You only have to look as far as Arena Stage's current revival of The Great White Hope to see proof -- time-tested proof -- that what happens beyond New York has impact and can reverberate back in Manhattan and around the world. In 1967, Howard Sackler's play sent ripples through the theatre industry by becoming the first new work to transfer from the not-for-profit resident sector, the Arena in Washington DC, to commercial success on Broadway and beyond. The racially- and socially-charged drama also won the Pulitzer Prize. What new works premiering in non-profits in the 2000-2001 season will cause the ground to shake? With due respect to reported high-profile revivals such as Who's Afraid of Virginia Woolf in Chicago (starring Patti LuPone), here's a selected sampling of new works dawning beyond New York.
Actors Theatre of Louisville, Louisville, KY: The 25th Humana Festival of New American Plays (Feb. 27-April 7, 2001), featuring about a dozen full-length and/or short plays on all three stages of ATL. The season is announced in late 2000, but this is ground zero for new works, the spawning place for dozens of works that went on to have further life.
Alley Theatre, Houston, TX: Expect two world premieres at the Alley's Neuhaus Arena Stage, Keith Reddin's Synergy (Feb. 2-March 4, 2001), a darkly funny comedy about collecting souls for the devil; and the commission of Horton Foote's The Carpetbagger's Children (June 1-July 1, 2001), the story of a man who came to Confederate Texas with the Union army and returned to make it his home (as told by three of his daughters, whose monologues weave together).
Arena Stage, Washington, DC: Tom Walker (Jan. 26 March 4, 2001), a comic, moving world premiere by DC playwright John Strand, about one colonist's "journey to hell and back" as he seeks help from the Devil to improve his life as the country is being born. Kyle Donnelly directs in the Fichandler.
Denver Center Theatre Company, Denver, CO: Lucky subscribers see new works throughout the season at DCTC, a troupe devoted to mixing new voices in with revivals and Denver premieres. Tantalus, a mammoth collaboration between DCTC and Royal Shakespeare Company, retelling the story of The Trojan War (John Barton penned the epic drawing on ancient tales and myths), directed by Peter Hall (Sept. 15-Dec. 17). The two-parter plays about 10 hours. Also expect the world premiere of 1933 (Jan. 10-March 3, 2001), adapted by director Randal Myler and Brockman Seawell, about the eldest son of Italian immigrants (in Boulder, CO), who has a choice between laying bricks and baseball glory; Inna Beginning (March 28-May 19, 2001), by Gary Leon Hill, a tale of a man who cannot keep pace with corporate pressure; Pork Pie (May 17-June 16, 2001), a new "jazz fable" by Michael Genet, directed by Israel Hicks, about jazz musicians in 1955 so dedicated to their music, they dance with devil. The Goodman Theatre, Chicago, IL: Opening new digs this season, the troupe will premiere favorite Rebecca Gilman's play about the great baseball strike of 1994, appropriately dubbed The Great Baseball Strike of 1994 (May 11-June 16, 2001); Michael Maggio, who was slated to direct, died in August.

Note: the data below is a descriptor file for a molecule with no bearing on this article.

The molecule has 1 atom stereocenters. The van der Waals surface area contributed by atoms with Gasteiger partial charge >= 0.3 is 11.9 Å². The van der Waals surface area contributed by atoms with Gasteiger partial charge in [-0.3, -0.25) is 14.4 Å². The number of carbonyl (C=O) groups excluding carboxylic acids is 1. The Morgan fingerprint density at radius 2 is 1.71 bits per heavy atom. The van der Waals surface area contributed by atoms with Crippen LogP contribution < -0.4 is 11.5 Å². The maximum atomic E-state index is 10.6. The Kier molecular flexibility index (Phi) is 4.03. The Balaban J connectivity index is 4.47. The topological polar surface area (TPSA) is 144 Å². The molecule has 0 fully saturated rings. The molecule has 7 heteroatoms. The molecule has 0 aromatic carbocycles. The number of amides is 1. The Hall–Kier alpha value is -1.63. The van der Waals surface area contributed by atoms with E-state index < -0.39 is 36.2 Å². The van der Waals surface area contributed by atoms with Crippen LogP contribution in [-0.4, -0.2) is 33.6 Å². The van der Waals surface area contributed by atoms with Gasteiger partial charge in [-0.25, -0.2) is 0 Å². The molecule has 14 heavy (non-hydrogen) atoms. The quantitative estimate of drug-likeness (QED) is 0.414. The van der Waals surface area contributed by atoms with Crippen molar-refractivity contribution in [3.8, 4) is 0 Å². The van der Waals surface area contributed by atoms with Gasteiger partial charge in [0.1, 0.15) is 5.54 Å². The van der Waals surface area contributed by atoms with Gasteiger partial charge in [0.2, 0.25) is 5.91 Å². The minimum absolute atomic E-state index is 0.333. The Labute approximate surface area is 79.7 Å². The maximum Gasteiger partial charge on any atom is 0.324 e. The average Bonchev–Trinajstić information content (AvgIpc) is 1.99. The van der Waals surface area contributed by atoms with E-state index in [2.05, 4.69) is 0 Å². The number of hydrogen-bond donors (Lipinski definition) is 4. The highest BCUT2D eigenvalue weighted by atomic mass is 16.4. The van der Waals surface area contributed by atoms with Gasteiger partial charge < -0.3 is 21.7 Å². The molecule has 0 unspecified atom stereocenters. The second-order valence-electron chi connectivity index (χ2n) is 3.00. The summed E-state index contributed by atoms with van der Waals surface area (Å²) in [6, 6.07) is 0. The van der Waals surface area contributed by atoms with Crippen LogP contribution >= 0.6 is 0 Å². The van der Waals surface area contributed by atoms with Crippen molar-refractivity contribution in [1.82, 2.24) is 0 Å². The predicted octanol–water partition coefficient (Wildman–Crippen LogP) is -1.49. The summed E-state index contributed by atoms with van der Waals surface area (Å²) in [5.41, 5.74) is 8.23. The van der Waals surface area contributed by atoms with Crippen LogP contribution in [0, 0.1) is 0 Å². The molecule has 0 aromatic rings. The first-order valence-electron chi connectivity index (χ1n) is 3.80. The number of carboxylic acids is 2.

Magic Theatre, San Francisco, CA: Sam Shepard's new play, The Late Henry Moss (Nov. 7-Dec. 17) at Theatre on the Square will feature Nick Nolte, Woody Harrelson, Cheech Marin and Sean Penn.
Meadow Brook Theatre, Rochester, MI: Resident playwright Karim Alrawi explores the issue of assisted suicide (in the same county where Dr. Jack Kevorkian helped patients die) with Killing Time (Feb. 14-March 11, 2001).
Milwaukee Repertory Theatre, Milwaukee, WI: Jeffrey Hatcher and Eric Simonson's new portrait of Frank Lloyd Wright, Work Song, continues to Oct. 8; and Edward Morgan's Sounding the River: Huck Finn Revisited (Feb. 21-April 1, 2001) conjures Old Huck and Old Jim, as they relive their journey down the river.
Northlight Theatre, Skokie, IL: Tony Award winning composer Jason Robert Brown unveils his semi autobiographical relationships musical, The Last Five Years (May 16-June 24, 2001), about the coupling of a nice Jewish boy and an Irish Catholic girl.
Signature Theatre, Arlington, VA: The unlikely 136-seat theatre has at least three world premieres this season, including the current musical, The Rhythm Club (to Oct. 22), expected on Broadway under the direction of Eric Schaeffer; Joe Calarco's In the Absence of Spring (Oct. 31-Dec. 17) in which the R&J conceiver tells the story of survivors of plane crash struggling with sex, death and intimacy over a 24-hour period, five years after the accident; Norman Allen's In the Garden (March 13-April 29, 2001), described as a modern-day fable of urban sophisticates whose world is rocked by the arrival of a homeless boy who isn't what he seems.
South Coast Repertory Theatre, Costa Mesa, CA: Playwright Richard Greenberg's Everett Beekin continues to Oct. 8, and Fuddy Meers author David Lindsay-Abaire's Kimberly Akimbo has its premiere on the theatre's mainstage (April 6-May 13, 2001).
-- By Kenneth Jones